Occurrence – Fifth Circuit (Louisiana)
Gilchrist Constr. Co. v. Travelers Indem. Co.
--- Fed. Appx.---, 2020 WL 2311934 (5th Cir. May 8, 2020)
The U.S. Court of Appeals for the Fifth Circuit upheld the district court’s ruling that there was no “occurrence” alleged in the lawsuit against the insured, a construction company. The underlying plaintiffs alleged that the insured intentionally and maliciously buried rubble and debris on the plaintiffs’ property and underpaid plaintiffs for the dirt it excavated, contrary to their agreement. After the jury returned a $5.5 million verdict in the plaintiffs’ favor, the insured filed a breach of contract and declaratory judgment action against its insurers, Travelers Indemnity Company (Travelers) and Arch Insurance Company (Arch).
The district court held that neither Travelers nor Arch owed coverage because the underlying action involved the insured’s alleged intentional and malicious behavior, which is not an “accident,” and, thus, not an “occurrence.” The appellate court agreed, reasoning that the insured’s actions were “intentional and not accidental.” The fact that the underlying plaintiffs had expected their land to be left in a certain way, and the insured violated that expectation, did not mean that the property damage was “unforeseeable or unexpected.” The allegations were simply “not the sort of unexpected incident the policies cover."
Duty to Defend – Texas
Loya Ins. Co. v. Avalos
--- S.W.3d ---, 2020 WL 2089752 (Tex. May 1, 2020)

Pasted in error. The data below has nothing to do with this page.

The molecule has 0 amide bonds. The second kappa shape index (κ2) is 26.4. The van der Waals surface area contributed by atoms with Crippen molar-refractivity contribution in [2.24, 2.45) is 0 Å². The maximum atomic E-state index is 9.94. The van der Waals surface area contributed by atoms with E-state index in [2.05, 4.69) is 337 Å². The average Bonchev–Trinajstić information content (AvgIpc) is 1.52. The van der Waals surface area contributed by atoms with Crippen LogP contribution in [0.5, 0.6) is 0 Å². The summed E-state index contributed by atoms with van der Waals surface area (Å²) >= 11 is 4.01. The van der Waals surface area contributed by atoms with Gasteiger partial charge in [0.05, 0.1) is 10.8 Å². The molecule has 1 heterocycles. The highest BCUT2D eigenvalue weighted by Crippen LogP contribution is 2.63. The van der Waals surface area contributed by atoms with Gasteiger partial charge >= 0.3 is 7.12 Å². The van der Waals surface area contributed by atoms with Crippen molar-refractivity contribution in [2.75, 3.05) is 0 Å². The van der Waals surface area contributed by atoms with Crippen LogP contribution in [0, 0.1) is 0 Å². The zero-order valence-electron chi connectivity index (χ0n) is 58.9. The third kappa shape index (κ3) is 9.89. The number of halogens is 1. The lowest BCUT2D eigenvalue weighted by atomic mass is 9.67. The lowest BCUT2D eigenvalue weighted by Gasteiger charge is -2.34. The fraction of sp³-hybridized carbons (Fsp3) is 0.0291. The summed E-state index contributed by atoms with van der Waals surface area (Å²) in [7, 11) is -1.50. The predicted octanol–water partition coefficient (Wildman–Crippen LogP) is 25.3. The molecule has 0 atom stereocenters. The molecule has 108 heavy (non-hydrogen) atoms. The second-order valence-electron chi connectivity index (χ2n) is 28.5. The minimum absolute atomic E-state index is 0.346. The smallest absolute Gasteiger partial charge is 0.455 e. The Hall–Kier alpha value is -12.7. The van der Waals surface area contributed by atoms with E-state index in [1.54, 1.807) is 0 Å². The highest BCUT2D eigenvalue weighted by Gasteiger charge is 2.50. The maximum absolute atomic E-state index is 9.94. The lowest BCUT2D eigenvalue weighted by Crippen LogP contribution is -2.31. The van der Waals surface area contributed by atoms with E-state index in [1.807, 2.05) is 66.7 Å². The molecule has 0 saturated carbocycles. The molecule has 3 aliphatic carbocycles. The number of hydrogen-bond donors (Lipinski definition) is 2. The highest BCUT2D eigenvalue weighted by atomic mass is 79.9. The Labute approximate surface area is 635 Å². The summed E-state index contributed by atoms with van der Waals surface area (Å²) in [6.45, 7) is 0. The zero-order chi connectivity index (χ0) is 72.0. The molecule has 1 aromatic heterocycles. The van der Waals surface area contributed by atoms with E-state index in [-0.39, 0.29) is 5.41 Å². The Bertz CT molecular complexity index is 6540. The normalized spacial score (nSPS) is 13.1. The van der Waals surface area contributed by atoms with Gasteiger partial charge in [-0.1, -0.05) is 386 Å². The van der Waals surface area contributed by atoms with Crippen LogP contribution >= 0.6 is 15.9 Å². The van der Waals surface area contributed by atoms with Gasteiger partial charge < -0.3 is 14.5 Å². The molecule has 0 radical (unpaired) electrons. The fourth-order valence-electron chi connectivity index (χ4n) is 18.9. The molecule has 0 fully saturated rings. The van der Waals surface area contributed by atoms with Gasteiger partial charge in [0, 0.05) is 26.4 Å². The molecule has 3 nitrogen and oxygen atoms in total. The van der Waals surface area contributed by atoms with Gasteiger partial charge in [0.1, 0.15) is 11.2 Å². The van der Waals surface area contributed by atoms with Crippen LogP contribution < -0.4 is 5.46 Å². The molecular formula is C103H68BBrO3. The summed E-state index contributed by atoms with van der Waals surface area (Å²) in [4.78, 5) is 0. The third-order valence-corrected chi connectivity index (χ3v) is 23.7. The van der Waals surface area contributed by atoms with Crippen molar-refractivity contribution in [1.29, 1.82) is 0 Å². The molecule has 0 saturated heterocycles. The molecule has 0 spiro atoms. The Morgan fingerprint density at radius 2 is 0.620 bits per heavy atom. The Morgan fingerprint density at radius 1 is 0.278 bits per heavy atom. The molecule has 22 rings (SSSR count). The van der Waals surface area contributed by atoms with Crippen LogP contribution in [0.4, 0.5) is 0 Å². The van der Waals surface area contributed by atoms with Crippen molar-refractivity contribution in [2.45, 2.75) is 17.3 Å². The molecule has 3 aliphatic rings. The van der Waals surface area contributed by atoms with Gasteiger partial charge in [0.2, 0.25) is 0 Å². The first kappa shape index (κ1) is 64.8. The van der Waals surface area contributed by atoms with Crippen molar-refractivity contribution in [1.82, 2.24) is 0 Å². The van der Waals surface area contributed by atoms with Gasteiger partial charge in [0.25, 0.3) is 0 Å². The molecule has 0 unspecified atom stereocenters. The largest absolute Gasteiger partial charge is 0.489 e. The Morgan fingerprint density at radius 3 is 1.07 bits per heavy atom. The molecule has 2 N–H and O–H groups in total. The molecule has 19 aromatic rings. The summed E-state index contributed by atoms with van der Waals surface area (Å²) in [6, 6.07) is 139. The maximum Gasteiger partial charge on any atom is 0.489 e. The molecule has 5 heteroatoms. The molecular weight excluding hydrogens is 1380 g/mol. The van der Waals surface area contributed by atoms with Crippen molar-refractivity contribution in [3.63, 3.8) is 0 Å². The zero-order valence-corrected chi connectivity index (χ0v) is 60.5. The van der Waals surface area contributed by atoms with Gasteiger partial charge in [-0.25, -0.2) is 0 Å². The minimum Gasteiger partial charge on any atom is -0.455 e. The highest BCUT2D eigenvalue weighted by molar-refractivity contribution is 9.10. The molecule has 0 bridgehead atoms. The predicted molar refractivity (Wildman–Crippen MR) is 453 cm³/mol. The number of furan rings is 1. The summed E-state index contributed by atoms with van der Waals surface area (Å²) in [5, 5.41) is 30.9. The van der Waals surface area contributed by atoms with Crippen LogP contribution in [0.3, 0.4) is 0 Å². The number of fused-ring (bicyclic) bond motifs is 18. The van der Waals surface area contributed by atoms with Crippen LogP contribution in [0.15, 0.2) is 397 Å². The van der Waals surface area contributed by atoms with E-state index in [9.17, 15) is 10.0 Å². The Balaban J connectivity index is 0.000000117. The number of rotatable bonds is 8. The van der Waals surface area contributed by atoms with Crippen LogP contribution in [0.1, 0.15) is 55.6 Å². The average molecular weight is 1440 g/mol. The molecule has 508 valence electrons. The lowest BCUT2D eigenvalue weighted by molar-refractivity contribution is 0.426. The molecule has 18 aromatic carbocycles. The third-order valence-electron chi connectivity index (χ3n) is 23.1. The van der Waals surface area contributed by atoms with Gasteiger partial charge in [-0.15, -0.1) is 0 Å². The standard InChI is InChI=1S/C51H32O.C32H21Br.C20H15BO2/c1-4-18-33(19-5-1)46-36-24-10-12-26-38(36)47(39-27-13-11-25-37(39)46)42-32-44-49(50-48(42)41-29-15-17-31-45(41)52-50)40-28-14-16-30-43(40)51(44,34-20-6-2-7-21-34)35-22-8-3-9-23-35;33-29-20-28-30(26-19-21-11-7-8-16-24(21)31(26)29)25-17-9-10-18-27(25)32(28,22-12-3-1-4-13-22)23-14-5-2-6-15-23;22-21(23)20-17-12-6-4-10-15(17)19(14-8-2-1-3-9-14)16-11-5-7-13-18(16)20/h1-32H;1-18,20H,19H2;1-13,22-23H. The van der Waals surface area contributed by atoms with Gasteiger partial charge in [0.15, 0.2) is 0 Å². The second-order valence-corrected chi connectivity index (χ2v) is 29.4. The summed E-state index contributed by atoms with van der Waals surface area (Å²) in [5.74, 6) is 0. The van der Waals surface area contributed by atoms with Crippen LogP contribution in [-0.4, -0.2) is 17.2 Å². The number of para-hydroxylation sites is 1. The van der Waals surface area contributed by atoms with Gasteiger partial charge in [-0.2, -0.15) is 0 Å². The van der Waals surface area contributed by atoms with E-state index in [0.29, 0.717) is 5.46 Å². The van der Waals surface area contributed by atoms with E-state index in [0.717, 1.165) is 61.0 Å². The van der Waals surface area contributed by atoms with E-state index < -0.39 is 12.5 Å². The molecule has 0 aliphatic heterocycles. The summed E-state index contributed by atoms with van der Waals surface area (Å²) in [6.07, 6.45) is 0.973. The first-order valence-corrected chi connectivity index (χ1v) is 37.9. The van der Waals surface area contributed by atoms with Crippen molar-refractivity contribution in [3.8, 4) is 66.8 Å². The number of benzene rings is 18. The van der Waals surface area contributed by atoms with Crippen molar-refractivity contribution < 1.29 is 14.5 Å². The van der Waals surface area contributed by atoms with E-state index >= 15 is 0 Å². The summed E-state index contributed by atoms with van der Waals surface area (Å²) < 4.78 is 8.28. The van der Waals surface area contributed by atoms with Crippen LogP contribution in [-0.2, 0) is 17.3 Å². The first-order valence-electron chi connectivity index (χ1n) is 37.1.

The Supreme Court of Texas recognized an exception to the state’s “eight-corners rule,” which holds that a court may only refer to the relevant policy language and factual allegations in the complaint against the insured when deciding whether an insurer has a duty to defend. The exception allows an insurer to revoke its defense of the insured when there is “conclusive evidence that groundless, false, or fraudulent claims against the insured have been manipulated by the insured’s own hands in order to secure a defense and coverage where they would not otherwise exist.”
This new exception arises out of an underlying automotive accident in which Loya Insurance Company’s (Loya) policyholder Karla Flores Guevara (Guevara) colluded with two individuals who were bringing suit against her. Guevara’s husband was driving her automobile when he collided with Osbaldo Hurtado Avalos and Antonio Hurtado (plaintiffs). Knowing that her husband was not an insured under the automobile policy and that coverage might be denied, Guevara and the plaintiffs agreed that the plaintiffs would identify Guevara as the at-fault driver in their complaint. During the course of the legal action, however, Guevara admitted under oath that she was not the driver and that she had colluded with the plaintiffs.
Prior to learning of the collusion, Loya had agreed to defend Guevara in the underlying action. However, once Loya learned of the collusion, it revoked its defense of Guevara. The plaintiffs received a default judgment against Guevara, and they subsequently sued Loya for breach of contract and bad faith. The case ultimately made its way to the Supreme Court, which recognized a new fraud exception to the “eight-corners rule.” Additionally, the Supreme Court held that Loya did not act improperly by withdrawing its defense without a declaratory judgment ruling in its favor. The Supreme Court cautioned, however, that the best course of action, in most cases, is to seek a declaratory judgment, and that foregoing such an action should be reserved to those situations in which the insurer is aware of “undisputed evidence of collusive fraud.”